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Question about teachers/lamas and my feet

karastikarasti BreathingMinnesota Moderator
I am going to a retreat this weekend with Lama Tony Duff, if you happen to know who he is. I have read that you are not supposed to point your feet towards monks and teachers as a sign of respect.

In December, I injured my knee and had surgery. As a result, I cannot sit with my knee bent for more than 15 or so minutes at a time. Normally at a retreat we sit on cushions on the floor. Do I need to worry about explaining my need to put my bad leg straight on the floor for most of the time? That is the only way I can sit. Even if I sit in a chair, my knee gets very stiff and sore and I have to get up and walk around otherwise the pain gets really bad. If I can sit on the floor and stretch the leg out, it's fine. But like I said, I don't want to be aiming my foot at Lama Tony if I'm not supposed to! Am I worrying too much about it? Should I talk to him about it before hand so he knows what my issue is? There won't be space to sit sideways and I cannot kneel at all so I can't use a bench either.

Comments

  • DakiniDakini Veteran
    You can mention your issue before the session begins. And Western teachers generally aren't into all the formalities, anyway. But certainly, anyone with any kind of disability is still welcome to partake of the Dharma.
    person
  • karastikarasti Breathing Minnesota Moderator
    I think he is from the West but spends most of his time in the East. I think our group leader said he spends a lot of time in Nepal and Tibet. I suppose I can ask the leader who put the retreat together too what he thinks. I know I'd be welcome I just don't want to offend anyone.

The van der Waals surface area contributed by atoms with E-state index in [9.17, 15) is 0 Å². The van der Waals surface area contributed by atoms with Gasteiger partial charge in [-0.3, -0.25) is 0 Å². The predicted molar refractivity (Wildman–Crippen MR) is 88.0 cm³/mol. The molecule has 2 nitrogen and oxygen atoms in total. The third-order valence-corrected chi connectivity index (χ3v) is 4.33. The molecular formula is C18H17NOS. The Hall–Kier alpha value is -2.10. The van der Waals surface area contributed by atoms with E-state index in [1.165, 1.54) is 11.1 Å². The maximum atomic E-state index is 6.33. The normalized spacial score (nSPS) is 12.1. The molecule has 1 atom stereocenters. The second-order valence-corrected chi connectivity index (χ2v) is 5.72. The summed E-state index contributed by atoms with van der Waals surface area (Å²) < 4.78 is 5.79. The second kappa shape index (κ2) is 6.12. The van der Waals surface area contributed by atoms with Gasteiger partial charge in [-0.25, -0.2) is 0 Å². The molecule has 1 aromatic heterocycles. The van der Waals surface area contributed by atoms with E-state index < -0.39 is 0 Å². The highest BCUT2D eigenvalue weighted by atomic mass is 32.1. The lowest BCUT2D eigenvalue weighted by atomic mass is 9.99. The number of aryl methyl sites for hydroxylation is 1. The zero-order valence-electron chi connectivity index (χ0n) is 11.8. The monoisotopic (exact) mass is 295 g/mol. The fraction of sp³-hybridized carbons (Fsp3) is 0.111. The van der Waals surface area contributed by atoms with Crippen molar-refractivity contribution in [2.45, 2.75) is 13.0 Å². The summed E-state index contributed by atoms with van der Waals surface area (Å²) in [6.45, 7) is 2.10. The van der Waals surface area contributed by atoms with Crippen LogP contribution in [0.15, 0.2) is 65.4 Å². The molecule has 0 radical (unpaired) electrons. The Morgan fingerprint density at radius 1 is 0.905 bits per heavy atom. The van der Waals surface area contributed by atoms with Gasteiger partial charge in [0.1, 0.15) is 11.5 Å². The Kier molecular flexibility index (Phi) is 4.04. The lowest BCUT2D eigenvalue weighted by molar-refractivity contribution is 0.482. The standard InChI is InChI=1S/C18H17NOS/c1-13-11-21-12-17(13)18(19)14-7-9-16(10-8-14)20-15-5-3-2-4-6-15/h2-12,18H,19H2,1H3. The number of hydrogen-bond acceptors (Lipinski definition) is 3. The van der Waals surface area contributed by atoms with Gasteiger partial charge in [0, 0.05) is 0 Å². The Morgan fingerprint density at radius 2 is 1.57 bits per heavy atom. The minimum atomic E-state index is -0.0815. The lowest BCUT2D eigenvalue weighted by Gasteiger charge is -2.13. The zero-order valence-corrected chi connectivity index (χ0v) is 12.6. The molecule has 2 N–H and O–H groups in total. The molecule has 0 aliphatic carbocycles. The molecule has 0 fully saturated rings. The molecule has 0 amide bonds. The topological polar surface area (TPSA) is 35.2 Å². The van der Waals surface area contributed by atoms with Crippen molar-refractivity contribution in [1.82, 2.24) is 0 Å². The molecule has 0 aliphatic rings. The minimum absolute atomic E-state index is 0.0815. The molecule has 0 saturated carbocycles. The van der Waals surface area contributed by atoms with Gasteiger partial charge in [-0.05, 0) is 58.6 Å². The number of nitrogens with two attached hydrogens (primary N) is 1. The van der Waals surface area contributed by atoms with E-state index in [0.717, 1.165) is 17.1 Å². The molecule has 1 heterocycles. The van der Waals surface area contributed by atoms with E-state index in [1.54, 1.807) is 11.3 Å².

• zombiegirlzombiegirl beating the drum of the lifeless in a dry wasteland Veteran
    edited April 2013
    Never mind what he thinks about it(because we can't know that), if you're going to be worried about it and distracted as a result, you'd better mention it just for your own sake. :)
    MaryAnnekarastiJohn_Spencer
  • vinlynvinlyn Colorado...for now Veteran
    In Thailand it would be a big no no to point your feet at a Buddha statue, or for that matter, any person. But I think you should just explain your situation.
  • karastikarasti Breathing Minnesota Moderator
    Yeah you guys are right. It'll make me feel a lot more at ease if I just say something right up front, plus I'll want to be somewhere where I'm not immediately behind someone and then having to try to avoid kicking them in the butt ;) lol
    MaryAnne
  • zombiegirlzombiegirl beating the drum of the lifeless in a dry wasteland Veteran